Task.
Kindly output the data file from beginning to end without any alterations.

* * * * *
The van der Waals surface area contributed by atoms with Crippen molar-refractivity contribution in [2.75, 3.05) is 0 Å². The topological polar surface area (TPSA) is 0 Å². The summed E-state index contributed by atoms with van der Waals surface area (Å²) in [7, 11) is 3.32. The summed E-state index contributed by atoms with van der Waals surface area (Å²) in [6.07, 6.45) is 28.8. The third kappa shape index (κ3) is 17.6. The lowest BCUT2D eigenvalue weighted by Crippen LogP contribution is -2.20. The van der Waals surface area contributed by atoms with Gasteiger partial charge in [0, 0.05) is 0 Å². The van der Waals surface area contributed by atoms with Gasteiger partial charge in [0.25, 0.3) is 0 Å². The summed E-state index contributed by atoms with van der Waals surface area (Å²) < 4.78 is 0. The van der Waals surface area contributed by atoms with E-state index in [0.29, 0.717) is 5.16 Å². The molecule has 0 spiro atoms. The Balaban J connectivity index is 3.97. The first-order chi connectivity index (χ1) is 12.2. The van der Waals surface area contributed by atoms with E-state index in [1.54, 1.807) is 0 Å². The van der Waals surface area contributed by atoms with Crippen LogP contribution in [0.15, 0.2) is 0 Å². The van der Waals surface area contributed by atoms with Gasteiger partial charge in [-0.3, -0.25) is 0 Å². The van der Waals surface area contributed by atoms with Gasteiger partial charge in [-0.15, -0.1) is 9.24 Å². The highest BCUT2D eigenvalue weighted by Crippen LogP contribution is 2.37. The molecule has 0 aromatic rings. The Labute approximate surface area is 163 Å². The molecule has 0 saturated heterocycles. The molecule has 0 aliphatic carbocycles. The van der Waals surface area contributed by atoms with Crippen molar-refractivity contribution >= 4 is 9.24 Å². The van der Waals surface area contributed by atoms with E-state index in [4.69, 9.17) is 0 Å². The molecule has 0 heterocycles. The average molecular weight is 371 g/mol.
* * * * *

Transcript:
The van der Waals surface area contributed by atoms with Crippen molar-refractivity contribution in [2.75, 3.05) is 0 Å². The topological polar surface area (TPSA) is 0 Å². The summed E-state index contributed by atoms with van der Waals surface area (Å²) in [7, 11) is 3.32. The summed E-state index contributed by atoms with van der Waals surface area (Å²) in [6.07, 6.45) is 28.8. The third kappa shape index (κ3) is 17.6. The lowest BCUT2D eigenvalue weighted by Crippen LogP contribution is -2.20. The van der Waals surface area contributed by atoms with Gasteiger partial charge in [0, 0.05) is 0 Å². The van der Waals surface area contributed by atoms with Gasteiger partial charge in [0.25, 0.3) is 0 Å². The summed E-state index contributed by atoms with van der Waals surface area (Å²) < 4.78 is 0. The van der Waals surface area contributed by atoms with E-state index in [0.29, 0.717) is 5.16 Å². The molecule has 0 spiro atoms. The Balaban J connectivity index is 3.97. The first-order chi connectivity index (χ1) is 12.2. The van der Waals surface area contributed by atoms with E-state index in [1.54, 1.807) is 0 Å². The van der Waals surface area contributed by atoms with Crippen LogP contribution in [0.15, 0.2) is 0 Å². The van der Waals surface area contributed by atoms with Gasteiger partial charge in [-0.3, -0.25) is 0 Å². The van der Waals surface area contributed by atoms with Gasteiger partial charge in [-0.15, -0.1) is 9.24 Å². The highest BCUT2D eigenvalue weighted by Crippen LogP contribution is 2.37. The molecule has 0 aromatic rings. The Labute approximate surface area is 163 Å². The molecule has 0 saturated heterocycles. The molecule has 0 aliphatic carbocycles. The van der Waals surface area contributed by atoms with Crippen molar-refractivity contribution >= 4 is 9.24 Å². The van der Waals surface area contributed by atoms with E-state index in [4.69, 9.17) is 0 Å². The molecule has 0 heterocycles. The average molecular weight is 371 g/mol.